To look at how Hudson located his pitches, I am going to break them down by the handedness of the batter so you can get a better idea of how Hudson was working Sunday. We will start by looking at the fastballs he threw to right-handed batters.
Again, negative x means the ball was closer to a right-handed batter. It is pretty clear what Hudson’s game plan was against the Nationals’ right handers: Keep the ball middle away with an occasional fastball busted inside. Absolutely nothing was thrown on the inner part of the plate. This seems to have been a very good plan: Time and time again, the right handers tried to pull the ball, mainly resulting in weak grounders to the right side. The only hit allowed to a right hander was Austin Kearns‘ single through the right side of the infield that plated the Nationals second run. Maybe in part due to his lack of sink, it appears that Hudson was having some trouble keeping the ball down in the zone, with many pitches belt high or above. For the most part he got away with that though.
To left-handed batters, Hudson again tried mostly for the outer part of the plate. This is no surprise: Many right-handed pitchers work lefties this way. When he did go inside, it was mostly up and in instead of more underneath the hands as he did to the right handers. The lone hit on this chart was by Christian Guzman, who somehow managed to poke the first pitch he saw, a fastball that was off the plate, into right field in front of Jeff Francoeur. Sometimes as a pitcher you throw the pitch you want in the location you want but the hitter manages to get a hit anyway.
I am not going to break Hudson’s sliders down by handedness because he threw only one slider to a left hander all night. Unfortunately for Hudson, it really was his only mistake of the night, a slider on the inner part of the plate to Nick Johnson, who promptly doubled to right, scoring the game’s first run. As you can see, the theme continued with sliders as Hudson tried to throw all of these away to right handers.
It looks like Hudson didn’t have great command with his slider Sunday, with most of the pitches missing badly. Despite this, Hudson didn’t walk a batter, which shows how good a pitcher he is. The slider he threw to Johnson was the fourth pitch of the at-bat; he had started Johnson with two fastballs away and then a fastball up and in. He must not have expected Johnson to be looking in and tried to sneak a slider by. This was a good piece of hitting by Johnson, who wasn’t fooled on the pitch.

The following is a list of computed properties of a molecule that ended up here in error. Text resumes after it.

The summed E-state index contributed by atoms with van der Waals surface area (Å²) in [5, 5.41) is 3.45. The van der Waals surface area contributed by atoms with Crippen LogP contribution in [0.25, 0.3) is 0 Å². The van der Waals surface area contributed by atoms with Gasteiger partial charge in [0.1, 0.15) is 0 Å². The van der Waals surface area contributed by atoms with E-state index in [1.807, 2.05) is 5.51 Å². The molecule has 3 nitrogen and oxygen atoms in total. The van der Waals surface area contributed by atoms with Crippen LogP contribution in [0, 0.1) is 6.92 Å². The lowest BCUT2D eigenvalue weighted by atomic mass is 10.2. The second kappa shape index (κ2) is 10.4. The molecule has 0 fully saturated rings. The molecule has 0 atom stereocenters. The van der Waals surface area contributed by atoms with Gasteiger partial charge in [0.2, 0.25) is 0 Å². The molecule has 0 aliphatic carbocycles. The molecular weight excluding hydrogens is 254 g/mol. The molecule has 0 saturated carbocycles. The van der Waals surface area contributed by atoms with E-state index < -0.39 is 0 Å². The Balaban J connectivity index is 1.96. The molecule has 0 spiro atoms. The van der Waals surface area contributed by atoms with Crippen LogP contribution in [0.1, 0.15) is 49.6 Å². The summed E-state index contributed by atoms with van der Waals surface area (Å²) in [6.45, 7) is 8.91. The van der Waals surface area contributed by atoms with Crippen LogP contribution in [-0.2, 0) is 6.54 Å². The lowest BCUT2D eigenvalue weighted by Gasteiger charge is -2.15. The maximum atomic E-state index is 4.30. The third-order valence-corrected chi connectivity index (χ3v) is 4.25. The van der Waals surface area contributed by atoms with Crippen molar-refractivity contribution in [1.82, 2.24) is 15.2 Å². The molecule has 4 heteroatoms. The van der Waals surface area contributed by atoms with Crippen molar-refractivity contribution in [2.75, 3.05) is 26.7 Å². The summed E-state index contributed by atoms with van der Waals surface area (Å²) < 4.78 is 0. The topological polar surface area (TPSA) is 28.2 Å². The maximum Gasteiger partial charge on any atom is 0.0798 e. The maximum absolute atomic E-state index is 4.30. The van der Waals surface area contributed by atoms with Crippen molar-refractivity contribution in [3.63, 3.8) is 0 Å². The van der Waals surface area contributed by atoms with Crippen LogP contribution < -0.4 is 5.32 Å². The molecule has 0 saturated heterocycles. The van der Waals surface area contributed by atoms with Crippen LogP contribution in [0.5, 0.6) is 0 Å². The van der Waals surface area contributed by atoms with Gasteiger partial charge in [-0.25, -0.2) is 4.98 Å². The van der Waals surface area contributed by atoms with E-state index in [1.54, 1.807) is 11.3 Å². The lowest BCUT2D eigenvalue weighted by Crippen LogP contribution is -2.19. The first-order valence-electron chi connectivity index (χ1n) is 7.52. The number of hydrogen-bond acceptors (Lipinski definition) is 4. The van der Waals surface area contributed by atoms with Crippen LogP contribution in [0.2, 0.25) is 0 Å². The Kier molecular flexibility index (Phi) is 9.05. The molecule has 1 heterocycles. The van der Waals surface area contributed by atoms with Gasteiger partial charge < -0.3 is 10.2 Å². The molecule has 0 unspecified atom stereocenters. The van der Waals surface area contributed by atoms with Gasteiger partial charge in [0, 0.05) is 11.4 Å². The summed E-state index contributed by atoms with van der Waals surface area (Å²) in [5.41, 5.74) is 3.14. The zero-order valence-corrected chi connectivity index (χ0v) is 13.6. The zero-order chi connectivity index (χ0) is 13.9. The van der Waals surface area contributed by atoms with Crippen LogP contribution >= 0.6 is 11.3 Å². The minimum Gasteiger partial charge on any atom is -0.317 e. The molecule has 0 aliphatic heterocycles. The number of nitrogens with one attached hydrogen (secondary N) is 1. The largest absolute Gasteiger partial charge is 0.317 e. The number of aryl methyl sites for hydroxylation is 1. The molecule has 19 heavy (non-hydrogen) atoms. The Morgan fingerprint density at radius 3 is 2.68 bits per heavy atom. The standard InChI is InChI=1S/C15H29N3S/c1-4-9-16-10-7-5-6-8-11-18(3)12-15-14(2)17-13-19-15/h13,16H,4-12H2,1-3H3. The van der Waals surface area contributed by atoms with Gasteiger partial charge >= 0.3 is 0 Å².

For a second pitch to left handers, Hudson threw four changeups. All were down and away, and he produced two more pulled grounders with the pitch. It is hard to say with such small statistics but it looks like Hudson had pretty good command of his change Sunday and maybe should have thrown a few more to lefties.
It is pretty clear, looking at the data, that Hudson didn’t have his best stuff Sunday night. Many sinkerballers say they need regular work to keep their command and this certainly could have been an issue with Hudson at the beginning of the season, pitching during a pretty cool night. Despite that, it appears that Hudson’s game plan was right on the mark. Without great sink on his fastball, he still produced 12 groundball outs to six flyball outs. Even with poor command on his slider, he managed not to walk anybody. The Braves didn’t get the win Sunday, but they sure got a good performance from Tim Hudson.